Material Review Status Changes Status changes: Please note the following status changes for materials reviewed by PCO for use by certified operations. n ALLOWED — Contact PCO with any questions about the use or restrictions for these products. Livestock Materials • Limestone 16 Mesh by York Ag Products allowed as a feed additive/supplement n PROHIBITED — Operators must immediately discontinue use of these products unless otherwise indicated. Crop Materials • Bulls Eye BioInsecticide by Gardens Alive prohibited as invertebrate pest control • Golden Pest Spray Oil by Stoller Enterprises, Inc., prohibited as invertebrate pest control • InterLock by Winfield Solutions prohibited as a crop production aid Livestock Materials • Organic Poultry Pac #1 by Prevent Distributors prohibited as a feed additive/supplement • Quantum Blue 5 OP by AB Vista Feed Ingredients prohibited as a feed additive/supplement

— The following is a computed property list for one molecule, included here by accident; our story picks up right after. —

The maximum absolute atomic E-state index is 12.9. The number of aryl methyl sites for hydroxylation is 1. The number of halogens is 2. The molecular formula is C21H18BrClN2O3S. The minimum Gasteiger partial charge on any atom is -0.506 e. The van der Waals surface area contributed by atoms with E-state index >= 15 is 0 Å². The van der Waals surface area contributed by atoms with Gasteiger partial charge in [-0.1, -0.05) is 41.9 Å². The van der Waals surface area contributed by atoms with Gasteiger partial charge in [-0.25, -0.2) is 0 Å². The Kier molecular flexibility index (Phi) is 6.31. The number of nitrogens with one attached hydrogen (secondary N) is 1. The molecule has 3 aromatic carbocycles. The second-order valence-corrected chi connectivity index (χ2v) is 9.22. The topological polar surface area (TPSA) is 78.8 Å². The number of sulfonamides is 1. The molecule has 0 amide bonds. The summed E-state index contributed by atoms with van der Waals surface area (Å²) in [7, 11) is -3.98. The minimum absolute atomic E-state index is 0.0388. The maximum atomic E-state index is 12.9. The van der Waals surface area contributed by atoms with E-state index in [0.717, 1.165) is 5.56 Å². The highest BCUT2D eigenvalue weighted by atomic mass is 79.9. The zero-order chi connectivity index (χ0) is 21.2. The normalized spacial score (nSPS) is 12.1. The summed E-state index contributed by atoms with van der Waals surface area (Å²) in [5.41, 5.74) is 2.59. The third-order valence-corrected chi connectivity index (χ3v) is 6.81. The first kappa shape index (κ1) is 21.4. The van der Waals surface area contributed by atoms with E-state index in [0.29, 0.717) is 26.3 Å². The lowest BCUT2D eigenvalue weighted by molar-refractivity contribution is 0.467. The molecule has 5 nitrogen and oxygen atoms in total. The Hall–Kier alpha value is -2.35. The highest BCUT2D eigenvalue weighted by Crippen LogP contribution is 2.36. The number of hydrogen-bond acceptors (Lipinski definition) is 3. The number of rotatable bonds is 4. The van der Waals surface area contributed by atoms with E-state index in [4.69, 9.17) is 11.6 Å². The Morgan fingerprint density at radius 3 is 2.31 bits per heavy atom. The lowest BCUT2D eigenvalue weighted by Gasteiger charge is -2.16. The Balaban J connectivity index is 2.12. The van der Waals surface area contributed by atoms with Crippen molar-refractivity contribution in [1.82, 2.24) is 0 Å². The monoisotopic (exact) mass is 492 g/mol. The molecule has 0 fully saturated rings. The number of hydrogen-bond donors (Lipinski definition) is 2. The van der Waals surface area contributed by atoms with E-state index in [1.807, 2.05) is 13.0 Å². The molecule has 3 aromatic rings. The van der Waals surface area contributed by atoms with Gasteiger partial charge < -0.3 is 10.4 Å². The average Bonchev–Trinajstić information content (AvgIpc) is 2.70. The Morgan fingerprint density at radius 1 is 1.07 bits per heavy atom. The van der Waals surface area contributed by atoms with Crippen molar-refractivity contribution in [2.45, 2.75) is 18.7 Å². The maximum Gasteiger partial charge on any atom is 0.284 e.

Processing Materials • Morton Iodized Salt by Morton Salt, Inc. prohibited as a nonorganic ingredient Contact the PCO Materials Team at 814-422-0251 with any questions.
Standards & Policy Update Kyla Smith, Program Director
Attention: Organic Livestock and Poultry Practices Final Rule Effective Date Delayed The U.S. Department of Agriculture is delaying the effective date of the Organic Livestock and Poultry Practices final rule by 60 days to May 19, 2017. This delay is to ensure the new administration has an opportunity to review this rule, in accordance with the January 20, 2017 Memorandum entitled, “Regulatory Freeze Pending Review.” This memo directs agencies to extend the effective date of rules that have been published but have yet to take effect. The Final Rule outlines new provisions for mammalian livestock handling and transport for slaughter and avian living conditions, and expands and clarifies existing requirements covering livestock health care practices and mammalian living conditions. A brief summary of the final rule was included in a mailing PCO distributed in early February. Full text of the final rule is available upon request by contacting the PCO office or online here: www.ams.usda.gov